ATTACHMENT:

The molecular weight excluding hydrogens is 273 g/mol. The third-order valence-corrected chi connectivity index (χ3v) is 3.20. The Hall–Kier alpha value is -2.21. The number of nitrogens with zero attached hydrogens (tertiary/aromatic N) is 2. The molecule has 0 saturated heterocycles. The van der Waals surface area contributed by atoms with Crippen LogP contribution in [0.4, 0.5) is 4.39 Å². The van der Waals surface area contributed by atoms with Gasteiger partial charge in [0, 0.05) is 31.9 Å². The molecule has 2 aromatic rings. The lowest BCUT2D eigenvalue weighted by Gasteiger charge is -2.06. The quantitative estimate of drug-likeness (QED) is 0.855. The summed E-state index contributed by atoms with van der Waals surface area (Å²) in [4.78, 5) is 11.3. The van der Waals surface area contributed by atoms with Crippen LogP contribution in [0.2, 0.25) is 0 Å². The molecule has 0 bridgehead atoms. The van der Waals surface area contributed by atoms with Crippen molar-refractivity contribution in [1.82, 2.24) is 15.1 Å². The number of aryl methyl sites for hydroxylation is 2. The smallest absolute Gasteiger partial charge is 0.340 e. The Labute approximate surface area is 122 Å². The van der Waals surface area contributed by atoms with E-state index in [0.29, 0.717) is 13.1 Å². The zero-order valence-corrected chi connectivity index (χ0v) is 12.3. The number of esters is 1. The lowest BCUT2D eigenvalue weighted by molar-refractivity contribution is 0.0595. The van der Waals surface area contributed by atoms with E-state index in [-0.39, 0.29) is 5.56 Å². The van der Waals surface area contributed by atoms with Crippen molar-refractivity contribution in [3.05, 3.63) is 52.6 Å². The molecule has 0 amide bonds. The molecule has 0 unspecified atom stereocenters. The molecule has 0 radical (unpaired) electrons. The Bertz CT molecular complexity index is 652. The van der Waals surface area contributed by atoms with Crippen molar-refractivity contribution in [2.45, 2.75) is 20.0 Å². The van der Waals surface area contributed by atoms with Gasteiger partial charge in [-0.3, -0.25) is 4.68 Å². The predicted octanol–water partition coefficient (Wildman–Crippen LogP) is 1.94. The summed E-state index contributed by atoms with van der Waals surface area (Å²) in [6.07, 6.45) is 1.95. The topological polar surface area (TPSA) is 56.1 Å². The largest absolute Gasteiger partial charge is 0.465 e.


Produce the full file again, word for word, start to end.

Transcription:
The molecular weight excluding hydrogens is 273 g/mol. The third-order valence-corrected chi connectivity index (χ3v) is 3.20. The Hall–Kier alpha value is -2.21. The number of nitrogens with zero attached hydrogens (tertiary/aromatic N) is 2. The molecule has 0 saturated heterocycles. The van der Waals surface area contributed by atoms with Crippen LogP contribution in [0.4, 0.5) is 4.39 Å². The van der Waals surface area contributed by atoms with Gasteiger partial charge in [0, 0.05) is 31.9 Å². The molecule has 2 aromatic rings. The lowest BCUT2D eigenvalue weighted by Gasteiger charge is -2.06. The quantitative estimate of drug-likeness (QED) is 0.855. The summed E-state index contributed by atoms with van der Waals surface area (Å²) in [4.78, 5) is 11.3. The van der Waals surface area contributed by atoms with Crippen LogP contribution in [0.2, 0.25) is 0 Å². The molecule has 0 bridgehead atoms. The van der Waals surface area contributed by atoms with Crippen molar-refractivity contribution in [1.82, 2.24) is 15.1 Å². The number of aryl methyl sites for hydroxylation is 2. The smallest absolute Gasteiger partial charge is 0.340 e. The Labute approximate surface area is 122 Å². The van der Waals surface area contributed by atoms with E-state index in [0.29, 0.717) is 13.1 Å². The zero-order valence-corrected chi connectivity index (χ0v) is 12.3. The number of esters is 1. The lowest BCUT2D eigenvalue weighted by molar-refractivity contribution is 0.0595. The van der Waals surface area contributed by atoms with E-state index in [-0.39, 0.29) is 5.56 Å². The van der Waals surface area contributed by atoms with Crippen molar-refractivity contribution in [3.05, 3.63) is 52.6 Å². The molecule has 0 amide bonds. The molecule has 0 unspecified atom stereocenters. The molecule has 0 radical (unpaired) electrons. The Bertz CT molecular complexity index is 652. The van der Waals surface area contributed by atoms with Crippen molar-refractivity contribution in [2.45, 2.75) is 20.0 Å². The van der Waals surface area contributed by atoms with Gasteiger partial charge in [-0.3, -0.25) is 4.68 Å². The predicted octanol–water partition coefficient (Wildman–Crippen LogP) is 1.94. The summed E-state index contributed by atoms with van der Waals surface area (Å²) in [6.07, 6.45) is 1.95. The topological polar surface area (TPSA) is 56.1 Å². The largest absolute Gasteiger partial charge is 0.465 e.